On 19 July 2016, the Ministry of Corporate Affairs notified the Companies (Share Capital and Debentures) Third Amendment Rules 2016 (Amendment) to amend certain provisions of the Companies (Share Capital and Debentures) Rules 2014 (Rules). The Rules, inter alia, set out the procedure for issuance of shares and debentures, disclosure and filing requirements, and other compliances. The Amendment modifies rules relating to the issue of shares (including by start-ups), pricing, and creation of security for secured debentures. The key changes introduced by the Amendment are summarised below.

Key aspects of the Amendment

Relaxation of preferential allotment process:

  • The Rules previously stipulated that securities allotted on a preferential basis should be fully paid-up at the time of their allotment. The Amendment has removed this stipulation and provides much needed clarity on the issuance of partly-paid shares. Companies could previously issue partly-paid shares on a rights basis only, which denied companies access to third party capital (unless existing shareholders waived or renounced their entitlements in favour of a third party investor).
  • The Amendment modifies the controversial requirement of an upfront determination of the conversion price of convertible securities based on valuation of a registered valuer. Now, companies may either determine the conversion price (a) upfront at the time of offering the convertible securities, or (b) not later than 30 days prior to the date the holder of convertible securities becomes entitled to convert such convertible securities, based on a valuation report of a registered valuer issued not later than 60 days prior to such date. Companies are also required to choose one of the above methods at the time of issuing convertible securities. The Rules, as amended, offer more flexibility to determine the conversion price of convertible securities. Parties will now have the option to fix the conversion price at the time of issuance or wait until shortly before conversion. One could potentially argue that the language in the Amendment clarifies the prior ambiguity on the requirement to specify a conversion price upfront or simply state a conversion methodology or formula for arriving at the conversion price. In the context of foreign direct investment (FDI), conversion formulae and price are subject to a floor valuation as determined at the time of issuance of convertible securities. The interplay of the Amendment and FDI laws is presently unclear. Absent an amendment to FDI laws, it is unlikely that foreign investors will be permitted to utilise the Amendment to their benefit.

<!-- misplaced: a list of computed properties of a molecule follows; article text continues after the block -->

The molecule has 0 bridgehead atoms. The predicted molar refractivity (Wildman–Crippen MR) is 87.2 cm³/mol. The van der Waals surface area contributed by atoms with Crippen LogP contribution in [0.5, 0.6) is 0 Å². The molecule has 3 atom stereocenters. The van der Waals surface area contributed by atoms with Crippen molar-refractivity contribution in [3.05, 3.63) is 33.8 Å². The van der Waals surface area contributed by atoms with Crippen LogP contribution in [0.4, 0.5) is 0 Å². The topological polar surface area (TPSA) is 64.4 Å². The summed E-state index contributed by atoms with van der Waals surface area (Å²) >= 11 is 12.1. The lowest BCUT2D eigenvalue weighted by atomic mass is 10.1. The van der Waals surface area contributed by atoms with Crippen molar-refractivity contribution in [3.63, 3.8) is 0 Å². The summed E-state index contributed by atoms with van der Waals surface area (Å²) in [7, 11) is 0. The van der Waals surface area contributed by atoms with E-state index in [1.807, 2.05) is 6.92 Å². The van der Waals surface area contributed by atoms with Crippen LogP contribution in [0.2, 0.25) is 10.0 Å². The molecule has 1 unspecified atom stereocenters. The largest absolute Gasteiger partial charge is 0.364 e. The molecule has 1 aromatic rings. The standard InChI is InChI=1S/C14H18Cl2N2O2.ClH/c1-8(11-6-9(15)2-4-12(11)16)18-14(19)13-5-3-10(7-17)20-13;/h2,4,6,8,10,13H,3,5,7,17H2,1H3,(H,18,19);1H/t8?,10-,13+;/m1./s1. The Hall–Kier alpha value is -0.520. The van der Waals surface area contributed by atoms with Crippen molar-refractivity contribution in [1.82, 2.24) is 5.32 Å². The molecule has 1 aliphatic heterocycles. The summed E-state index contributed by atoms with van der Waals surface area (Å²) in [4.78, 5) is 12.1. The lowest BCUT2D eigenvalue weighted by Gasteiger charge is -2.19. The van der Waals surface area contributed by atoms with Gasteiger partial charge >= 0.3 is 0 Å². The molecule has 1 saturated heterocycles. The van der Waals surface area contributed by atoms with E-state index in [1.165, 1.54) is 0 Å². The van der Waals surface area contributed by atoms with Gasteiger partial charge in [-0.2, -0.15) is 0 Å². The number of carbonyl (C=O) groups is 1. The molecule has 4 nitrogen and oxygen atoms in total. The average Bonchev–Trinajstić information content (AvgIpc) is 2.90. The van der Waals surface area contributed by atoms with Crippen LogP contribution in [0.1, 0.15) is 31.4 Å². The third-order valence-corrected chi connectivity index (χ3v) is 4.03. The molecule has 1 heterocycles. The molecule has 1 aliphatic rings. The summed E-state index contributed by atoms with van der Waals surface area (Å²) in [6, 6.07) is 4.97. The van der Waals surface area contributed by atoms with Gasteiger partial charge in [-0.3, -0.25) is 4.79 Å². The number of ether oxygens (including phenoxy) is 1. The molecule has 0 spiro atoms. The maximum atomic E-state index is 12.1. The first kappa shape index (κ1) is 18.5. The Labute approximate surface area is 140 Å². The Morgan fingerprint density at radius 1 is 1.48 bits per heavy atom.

Issue of secured debentures:

  • The Rules previously required companies to secure an issue of secured debentures with a charge on their own assets and properties. The Amendment extends the ability of companies to secure an issue of secured debentures by permitting the creation of a charge on the assets and properties of their subsidiaries, holding company, or associate companies. This relaxation is limited to creation of charge on specific movable properties, as the Rules already permit companies to secure debentures with any specific immovable property.
  • The Amendment also expressly permits companies intending to redeem their debentures prematurely to transfer such amounts in excess of the limits specified under the Rules as may be necessary to the Debenture Redemption Reserve.

Issue of equity shares with differential rights:

Earlier, companies could not issue equity shares with differential rights if they defaulted in (a) the payment of dividends on preference shares, (b) the repayment of a term loan (or interest thereon) from specified institutions, (c) the payment of statutory dues relating to employees, or (d) crediting prescribed amounts in the Investor Education and Protection Fund. The Amendment allows such defaulting companies to issue equity shares with differential rights after 5 years from the end of the financial year in which they make good the default.

Sweat equity shares by start-ups:

Start-ups (as recognised by the Department of Industrial Policy and Promotion) are now permitted to issue sweat equity shares up to 50% of their paid-up capital for the first 5 years from the date of their incorporation. For other companies, this limit continues to be 25%.

Stock options to promoters and shareholder-directors of start-ups:

Start-ups are also permitted to issue stock options to their promoters and to directors who hold more than 10% of the start-up’s equity shares for the first 5 years from the date of their incorporation. The restriction on issuing stock options to promoters and such directors continues for all other companies.

Form SH-7 by companies not having share capital:

The Amendment requires that Form SH-7, for intimating any alteration of a company’s authorised share capital, be filed by companies that do not have share capital in case of an increase in the number of members.


The Amendment is a welcome change, especially for start-ups. It offers more flexibility to raise both debt and equity capital. However, amendments to rules pertaining to the determination of conversion price appear to add more ambiguity to an already ambiguous provision, especially when applied in the context of FDI. We are nonetheless hopeful that the Amendment is a precursor to more such changes that would follow in Companies (Amendment) Bill, 2016.